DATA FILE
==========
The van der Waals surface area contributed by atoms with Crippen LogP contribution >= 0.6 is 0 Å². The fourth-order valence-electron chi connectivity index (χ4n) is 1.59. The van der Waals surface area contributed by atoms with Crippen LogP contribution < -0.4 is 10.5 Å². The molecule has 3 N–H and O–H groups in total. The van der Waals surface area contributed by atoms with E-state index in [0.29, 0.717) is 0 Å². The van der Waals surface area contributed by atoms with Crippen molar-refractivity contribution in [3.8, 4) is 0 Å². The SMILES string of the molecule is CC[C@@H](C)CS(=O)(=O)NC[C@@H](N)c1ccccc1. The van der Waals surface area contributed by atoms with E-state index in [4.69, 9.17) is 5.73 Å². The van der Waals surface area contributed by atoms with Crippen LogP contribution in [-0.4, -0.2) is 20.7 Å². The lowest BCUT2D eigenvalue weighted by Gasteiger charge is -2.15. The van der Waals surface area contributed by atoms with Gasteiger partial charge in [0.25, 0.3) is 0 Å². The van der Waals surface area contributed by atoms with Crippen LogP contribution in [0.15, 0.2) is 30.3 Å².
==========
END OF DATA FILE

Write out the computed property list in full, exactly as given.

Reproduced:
The van der Waals surface area contributed by atoms with Crippen LogP contribution >= 0.6 is 0 Å². The fourth-order valence-electron chi connectivity index (χ4n) is 1.59. The van der Waals surface area contributed by atoms with Crippen LogP contribution < -0.4 is 10.5 Å². The molecule has 3 N–H and O–H groups in total. The van der Waals surface area contributed by atoms with E-state index in [0.29, 0.717) is 0 Å². The van der Waals surface area contributed by atoms with Crippen molar-refractivity contribution in [3.8, 4) is 0 Å². The SMILES string of the molecule is CC[C@@H](C)CS(=O)(=O)NC[C@@H](N)c1ccccc1. The van der Waals surface area contributed by atoms with E-state index in [4.69, 9.17) is 5.73 Å². The van der Waals surface area contributed by atoms with Crippen LogP contribution in [-0.4, -0.2) is 20.7 Å². The lowest BCUT2D eigenvalue weighted by Gasteiger charge is -2.15. The van der Waals surface area contributed by atoms with Gasteiger partial charge in [0.25, 0.3) is 0 Å². The van der Waals surface area contributed by atoms with Crippen LogP contribution in [0.15, 0.2) is 30.3 Å².